Creating Conversations Around Arts Reality Shows

You may have recently seen that MTV and the Hirshhorn Museum are teaming up to create a TV series to find the next great visual artist. As soon as I saw this, I recalled that there had been similar reality TV visual arts contests before. The bottom of the article references Bravo’s Work of Art: The Next Great Artist which ran for two seasons around 2010-2011.

But I had actually written about the show ArtStar back in 2006. Most of the links in that post don’t work, but the Slate article and Wikipedia entry both still exist.  There was a fair bit of criticism about both shows. The Arts world hated both, while Work of Art was generally popular with audiences. ArtStar was widely accused of being an extended self-promotional video for the gallery owner/host.

Art critic Jerry Staltz, who was a judge on Work of Art wrote a piece for Art News reflecting on the experience.  He notes that the show was never really about finding the best artist, despite the title.

I agree with the many viewers who said it didn’t reflect the “real art world” — although it was never meant to. It was intended as a game-show version of undergraduate art school where assignments are given, studios supplied, and people kicked out (without, of course, owing $100,000 in school loans). A lot of the challenges were inane …. People on my Facebook page invented far better challenges,…


If I could change anything about Work of Art, it would be how the contestants are selected. Clearly Bravo’s criteria were more numerous than mere talent, because the contestants simply weren’t good enough. I wish the judges had picked the competing artists, the way they do on American Idol.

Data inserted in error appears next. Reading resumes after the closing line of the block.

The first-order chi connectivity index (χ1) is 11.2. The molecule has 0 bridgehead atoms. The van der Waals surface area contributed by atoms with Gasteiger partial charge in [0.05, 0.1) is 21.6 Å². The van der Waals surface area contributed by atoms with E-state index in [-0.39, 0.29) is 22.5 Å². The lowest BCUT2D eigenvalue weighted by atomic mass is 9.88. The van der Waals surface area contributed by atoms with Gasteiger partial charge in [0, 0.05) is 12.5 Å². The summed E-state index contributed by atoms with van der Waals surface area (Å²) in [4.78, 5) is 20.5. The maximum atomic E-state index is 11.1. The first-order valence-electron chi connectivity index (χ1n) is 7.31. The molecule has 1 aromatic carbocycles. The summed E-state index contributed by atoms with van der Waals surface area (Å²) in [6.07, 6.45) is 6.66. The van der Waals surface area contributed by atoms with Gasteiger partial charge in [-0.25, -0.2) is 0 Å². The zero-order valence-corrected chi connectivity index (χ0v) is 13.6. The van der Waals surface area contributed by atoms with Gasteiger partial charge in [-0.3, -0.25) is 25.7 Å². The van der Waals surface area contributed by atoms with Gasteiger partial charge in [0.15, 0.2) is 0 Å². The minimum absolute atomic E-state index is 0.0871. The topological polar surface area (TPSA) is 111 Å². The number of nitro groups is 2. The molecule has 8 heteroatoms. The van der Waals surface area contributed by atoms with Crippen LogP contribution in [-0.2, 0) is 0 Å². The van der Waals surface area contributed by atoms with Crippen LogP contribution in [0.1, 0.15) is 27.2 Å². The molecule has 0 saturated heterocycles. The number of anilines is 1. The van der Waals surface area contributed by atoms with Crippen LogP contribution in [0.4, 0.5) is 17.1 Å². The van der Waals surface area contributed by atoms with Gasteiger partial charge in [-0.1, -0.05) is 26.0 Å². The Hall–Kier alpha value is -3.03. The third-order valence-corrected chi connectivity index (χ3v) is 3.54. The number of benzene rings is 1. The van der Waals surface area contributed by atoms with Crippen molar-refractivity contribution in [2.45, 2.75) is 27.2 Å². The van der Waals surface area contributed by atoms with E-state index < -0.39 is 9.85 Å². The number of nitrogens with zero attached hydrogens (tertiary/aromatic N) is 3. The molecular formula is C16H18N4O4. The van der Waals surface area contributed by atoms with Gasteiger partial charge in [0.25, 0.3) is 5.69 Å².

Staltz seemed to feel like the biggest benefit of the show was the conversations it generated.

Over the ten weeks it aired, hundreds of strangers stopped me on the street to talk about it. In the middle of nowhere, I’d be having passionate discussions about art with laypeople. It happened in the hundreds, then thousands of comments that appeared below the recaps I wrote for Many of these came from people who said they’d never written about art before. Most were as articulate as any critic. I responded frequently, admitted when I was wrong, and asked others to expand on ideas.

It made me think that his approach to reality TV arts competitions is a constructive one. Essentially use a conversation about the process being employed not being a realistic method for identifying a great artistic talent as a jumping off point that helps arts professional connect with audiences, validating their instincts and capacity to judge while gaining a better understanding of what about artistic practice engages people.

About Joe Patti

I have been writing Butts in the Seats (BitS) on topics of arts and cultural administration since 2004 (yikes!). Given the ever evolving concerns facing the sector, I have yet to exhaust the available subject matter. In addition to BitS, I am a founding contributor to the ArtsHacker ( website where I focus on topics related to boards, law, governance, policy and practice.

I am also an evangelist for the effort to Build Public Will For Arts and Culture being helmed by Arts Midwest and the Metropolitan Group. (

My most recent role was as Executive Director of the Grand Opera House in Macon, GA.

Among the things I am most proud are having produced an opera in the Hawaiian language and a dance drama about Hawaii's snow goddess Poli'ahu while working as a Theater Manager in Hawaii. Though there are many more highlights than there is space here to list.


2 thoughts on “Creating Conversations Around Arts Reality Shows”

  1. I think this quotation could use some discussion, too: “. It was intended as a game-show version of undergraduate art school where assignments are given, studios supplied, and people kicked out (without, of course, owing $100,000 in school loans).” What kind of model is that?

    • Yes, I was actually thinking that statement along with the description of the dehumanizing grind they put the contestants through was one of the more accurate depictions of the art world–at least in terms of my experience in theater. Undergrad and graduate education plus the “do more with less, the show must go on,” mantra wrings a lot out of people


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